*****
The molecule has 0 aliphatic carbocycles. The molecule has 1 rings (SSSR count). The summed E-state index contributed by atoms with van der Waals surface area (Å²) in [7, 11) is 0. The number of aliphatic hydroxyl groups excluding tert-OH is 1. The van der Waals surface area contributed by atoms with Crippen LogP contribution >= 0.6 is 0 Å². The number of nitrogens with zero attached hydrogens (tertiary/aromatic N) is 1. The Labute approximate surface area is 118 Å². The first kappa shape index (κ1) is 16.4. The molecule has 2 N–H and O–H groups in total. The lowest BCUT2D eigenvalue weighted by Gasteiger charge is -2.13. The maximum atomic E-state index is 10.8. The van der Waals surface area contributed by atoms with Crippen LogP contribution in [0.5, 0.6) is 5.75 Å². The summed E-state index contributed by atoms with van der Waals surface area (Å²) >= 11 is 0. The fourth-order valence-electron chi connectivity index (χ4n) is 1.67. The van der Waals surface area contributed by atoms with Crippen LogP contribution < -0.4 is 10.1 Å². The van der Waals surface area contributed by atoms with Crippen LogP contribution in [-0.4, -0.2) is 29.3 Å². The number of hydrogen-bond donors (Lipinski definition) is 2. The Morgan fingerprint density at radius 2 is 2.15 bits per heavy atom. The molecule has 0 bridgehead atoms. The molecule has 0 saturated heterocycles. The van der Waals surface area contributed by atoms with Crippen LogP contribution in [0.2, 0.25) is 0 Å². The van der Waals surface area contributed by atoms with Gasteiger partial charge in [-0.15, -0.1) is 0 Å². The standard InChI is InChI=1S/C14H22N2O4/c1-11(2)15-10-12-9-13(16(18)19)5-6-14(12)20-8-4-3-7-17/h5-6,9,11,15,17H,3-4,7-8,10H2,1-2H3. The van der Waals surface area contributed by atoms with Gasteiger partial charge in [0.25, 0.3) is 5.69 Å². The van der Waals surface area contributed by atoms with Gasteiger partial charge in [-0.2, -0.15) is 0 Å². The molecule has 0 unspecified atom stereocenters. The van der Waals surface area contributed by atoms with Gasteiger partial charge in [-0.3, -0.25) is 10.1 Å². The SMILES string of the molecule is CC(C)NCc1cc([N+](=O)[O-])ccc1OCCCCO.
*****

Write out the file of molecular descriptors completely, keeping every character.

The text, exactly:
The molecule has 0 aliphatic carbocycles. The molecule has 1 rings (SSSR count). The summed E-state index contributed by atoms with van der Waals surface area (Å²) in [7, 11) is 0. The number of aliphatic hydroxyl groups excluding tert-OH is 1. The van der Waals surface area contributed by atoms with Crippen LogP contribution >= 0.6 is 0 Å². The number of nitrogens with zero attached hydrogens (tertiary/aromatic N) is 1. The Labute approximate surface area is 118 Å². The first kappa shape index (κ1) is 16.4. The molecule has 2 N–H and O–H groups in total. The lowest BCUT2D eigenvalue weighted by Gasteiger charge is -2.13. The maximum atomic E-state index is 10.8. The van der Waals surface area contributed by atoms with Crippen LogP contribution in [0.5, 0.6) is 5.75 Å². The summed E-state index contributed by atoms with van der Waals surface area (Å²) >= 11 is 0. The fourth-order valence-electron chi connectivity index (χ4n) is 1.67. The van der Waals surface area contributed by atoms with Crippen LogP contribution < -0.4 is 10.1 Å². The van der Waals surface area contributed by atoms with Crippen LogP contribution in [-0.4, -0.2) is 29.3 Å². The number of hydrogen-bond donors (Lipinski definition) is 2. The Morgan fingerprint density at radius 2 is 2.15 bits per heavy atom. The molecule has 0 bridgehead atoms. The molecule has 0 saturated heterocycles. The van der Waals surface area contributed by atoms with Crippen LogP contribution in [0.2, 0.25) is 0 Å². The van der Waals surface area contributed by atoms with Gasteiger partial charge in [-0.15, -0.1) is 0 Å². The standard InChI is InChI=1S/C14H22N2O4/c1-11(2)15-10-12-9-13(16(18)19)5-6-14(12)20-8-4-3-7-17/h5-6,9,11,15,17H,3-4,7-8,10H2,1-2H3. The van der Waals surface area contributed by atoms with Gasteiger partial charge in [0.25, 0.3) is 5.69 Å². The van der Waals surface area contributed by atoms with Gasteiger partial charge in [-0.2, -0.15) is 0 Å². The molecule has 0 unspecified atom stereocenters. The van der Waals surface area contributed by atoms with Gasteiger partial charge in [-0.3, -0.25) is 10.1 Å². The SMILES string of the molecule is CC(C)NCc1cc([N+](=O)[O-])ccc1OCCCCO.